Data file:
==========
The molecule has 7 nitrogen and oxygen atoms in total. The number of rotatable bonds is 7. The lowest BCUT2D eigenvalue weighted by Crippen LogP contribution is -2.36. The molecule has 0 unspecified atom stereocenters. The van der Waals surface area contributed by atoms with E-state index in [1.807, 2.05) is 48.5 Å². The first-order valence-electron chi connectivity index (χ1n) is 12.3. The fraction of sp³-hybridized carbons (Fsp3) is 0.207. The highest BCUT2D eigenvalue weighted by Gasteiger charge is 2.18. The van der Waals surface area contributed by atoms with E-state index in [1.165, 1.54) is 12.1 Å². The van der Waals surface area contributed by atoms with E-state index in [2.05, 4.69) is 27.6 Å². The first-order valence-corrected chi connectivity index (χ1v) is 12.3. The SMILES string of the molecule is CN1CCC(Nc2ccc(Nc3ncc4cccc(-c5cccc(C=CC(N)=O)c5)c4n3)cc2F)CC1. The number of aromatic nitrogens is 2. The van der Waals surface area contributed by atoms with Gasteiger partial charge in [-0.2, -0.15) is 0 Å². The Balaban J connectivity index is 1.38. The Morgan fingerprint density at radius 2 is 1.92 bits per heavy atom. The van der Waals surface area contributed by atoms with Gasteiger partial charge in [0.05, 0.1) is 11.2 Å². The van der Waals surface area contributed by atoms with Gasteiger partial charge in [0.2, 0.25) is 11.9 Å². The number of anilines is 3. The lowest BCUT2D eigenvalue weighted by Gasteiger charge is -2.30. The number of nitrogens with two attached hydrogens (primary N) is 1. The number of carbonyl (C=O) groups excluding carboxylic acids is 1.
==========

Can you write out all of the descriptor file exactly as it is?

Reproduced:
The molecule has 7 nitrogen and oxygen atoms in total. The number of rotatable bonds is 7. The lowest BCUT2D eigenvalue weighted by Crippen LogP contribution is -2.36. The molecule has 0 unspecified atom stereocenters. The van der Waals surface area contributed by atoms with E-state index in [1.807, 2.05) is 48.5 Å². The first-order valence-electron chi connectivity index (χ1n) is 12.3. The fraction of sp³-hybridized carbons (Fsp3) is 0.207. The highest BCUT2D eigenvalue weighted by Gasteiger charge is 2.18. The van der Waals surface area contributed by atoms with E-state index in [1.165, 1.54) is 12.1 Å². The van der Waals surface area contributed by atoms with E-state index in [2.05, 4.69) is 27.6 Å². The first-order valence-corrected chi connectivity index (χ1v) is 12.3. The SMILES string of the molecule is CN1CCC(Nc2ccc(Nc3ncc4cccc(-c5cccc(C=CC(N)=O)c5)c4n3)cc2F)CC1. The number of aromatic nitrogens is 2. The van der Waals surface area contributed by atoms with Gasteiger partial charge in [-0.2, -0.15) is 0 Å². The Balaban J connectivity index is 1.38. The Morgan fingerprint density at radius 2 is 1.92 bits per heavy atom. The van der Waals surface area contributed by atoms with Gasteiger partial charge in [0.05, 0.1) is 11.2 Å². The van der Waals surface area contributed by atoms with Gasteiger partial charge in [0.2, 0.25) is 11.9 Å². The number of anilines is 3. The lowest BCUT2D eigenvalue weighted by Gasteiger charge is -2.30. The number of nitrogens with two attached hydrogens (primary N) is 1. The number of carbonyl (C=O) groups excluding carboxylic acids is 1.